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Dressed to Kill: Special Edition

Brian De Palma may have started his career directing comedies, but he's an unambiguous student of Alfred Hitchcock — the Hitch-flick has been his modus operandi since his first hit, 1973's Sisters. But then again, alongside such notable colleagues as Martin Scorsese, George Lucas, and Steven Spielberg, De Palma was one of the first of the "film school" filmmakers — directors who learned their craft from watching movies, and who made no attempt to hide their influences. Lucas has been filming under the influence of Kurosawa for much of his career, and De Palma has surveyed such predecessors as the Odessa Steps sequence from Eisenstein's Potemkin and Dassin's silent heist in Rififi. And with 1980's Dressed to Kill he pays homage to Psycho, much as in 1976's Obsession he did to Vertigo. Angie Dickinson stars in Dressed to Kill in the Janet Leigh-esque role as Kate Miller, a lonely mother trying to deal with her frustrations because her husband doesn't take care of her (cough) needs, and while her shrink Dr. Robert Elliott (Michael Caine) tells her to address the issue with her husband, all she wants is a good shagging — no questions asked. Once she gets what she needs from a man with VD (in a bravura dialogue-free sequence through an art museum) , Kate is murdered by a mysterious woman. And then the woman drops her incriminating razor-blade at the feet of Liz Blake (Nancy Allen), an uptown prostitute who's only interested in the stock market. Brought in by the police for questioning, Liz meets Kate's science-geek son Peter (Keith Gordon), who figures — after eavesdropping on Dr. Elliott's interrogation — that the killer must be one of the doctor's patients. Peter photographs Elliott's clientele and shows Liz his findings, but both realize that the killer is now after her, while the cops want to toss Liz in the klink unless she leads them to the killer.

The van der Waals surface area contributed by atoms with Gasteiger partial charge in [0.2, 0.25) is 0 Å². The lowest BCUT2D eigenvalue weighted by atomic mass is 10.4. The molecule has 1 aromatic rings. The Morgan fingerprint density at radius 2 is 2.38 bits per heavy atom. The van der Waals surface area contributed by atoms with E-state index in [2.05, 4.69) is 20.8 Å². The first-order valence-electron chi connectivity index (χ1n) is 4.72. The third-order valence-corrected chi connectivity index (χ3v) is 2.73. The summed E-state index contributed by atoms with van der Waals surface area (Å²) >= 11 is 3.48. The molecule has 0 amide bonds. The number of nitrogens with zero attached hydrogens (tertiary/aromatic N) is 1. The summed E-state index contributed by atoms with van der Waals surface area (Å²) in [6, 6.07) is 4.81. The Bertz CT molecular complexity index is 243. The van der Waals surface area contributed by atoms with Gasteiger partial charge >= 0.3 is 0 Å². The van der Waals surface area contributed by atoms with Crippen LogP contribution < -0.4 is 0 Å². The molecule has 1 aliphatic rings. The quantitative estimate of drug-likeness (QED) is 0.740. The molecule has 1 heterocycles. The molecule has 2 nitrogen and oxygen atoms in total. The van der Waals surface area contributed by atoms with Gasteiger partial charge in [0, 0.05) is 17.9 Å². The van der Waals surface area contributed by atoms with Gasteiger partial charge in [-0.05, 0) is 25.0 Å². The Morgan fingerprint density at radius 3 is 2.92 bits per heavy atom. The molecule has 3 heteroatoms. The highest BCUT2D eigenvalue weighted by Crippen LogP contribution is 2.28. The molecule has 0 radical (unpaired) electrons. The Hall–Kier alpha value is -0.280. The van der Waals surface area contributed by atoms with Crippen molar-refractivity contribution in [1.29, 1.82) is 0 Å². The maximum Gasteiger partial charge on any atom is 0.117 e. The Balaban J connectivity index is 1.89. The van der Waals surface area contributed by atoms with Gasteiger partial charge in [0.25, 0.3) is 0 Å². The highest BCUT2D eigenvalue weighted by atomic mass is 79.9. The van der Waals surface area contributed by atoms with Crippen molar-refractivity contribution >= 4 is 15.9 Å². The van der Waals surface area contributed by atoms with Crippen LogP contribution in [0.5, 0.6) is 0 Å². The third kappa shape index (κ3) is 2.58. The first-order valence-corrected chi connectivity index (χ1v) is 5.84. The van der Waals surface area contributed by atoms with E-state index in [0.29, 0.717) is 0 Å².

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Dressed to Kill's various borrowings from Psycho include (but are not limited to) the killing of the lead early in the piece, the killer's "trick" identity and subsequent explanation, and much of the music (Pino Donaggio's score has a strong Bernard Herman flavor) — making it easy to dismiss De Palma as a rip-off artist better at mimicry than developing his own voice. But — and this is a big but — such does not acknowledge the tremendous talent it takes to do what De Palma does here, and does well. Skeptical? Compare Dressed to Kill to Gus Van Sant's 1998's remake of Psycho. Where Van Sant tried to completely copy a Hitchcockian masterwork, winding up with less-than-inspired results, De Palma employs the "riffing" of a great jazz musician. And like John Coltrane's version of My Favorite Things, De Palma never planned on a remake, but instead took a feel and a form to interpret for himself. Though heavily indebted to Hitchcock, De Palma has tricks of his own, and one must admire the craft of taking old ideas and reinventing them anew — Dressed to Kill is thrilling, and at times ingenious. De Palma has a surgeon's precision at wringing optimal pleasure out of the film's most suspenseful moments, and he really understands how entertaining it is to observe people in peril. MGM's Dressed to Kill: Special Edition is presented in anamorphic widescreen (2.35:1) in two versions: the original R-rated theatrical release, and the uncut European rendition (adding different angles and a couple more graphic seconds to the running time). The audio has been effectively remastered in Dolby Digital 5.1, but for purists the original mono soundtrack has also been included. Bonuses include a 45-minute documentary (featuring interviews with De Palma, producer George Litto, Allen, Dickinson, Gordon, Allen, and Dennis Franz, among others) and three featurettes — a comparison of the R, unrated, and TV versions of the film; a look at how much trouble the film earned with the MPAA; and a retrospective by Keith Gordon (as he also did on Jaws 2). Also on board are the theatrical trailer and two still galleries covering on-set shots and promotional materials. Keep-case.

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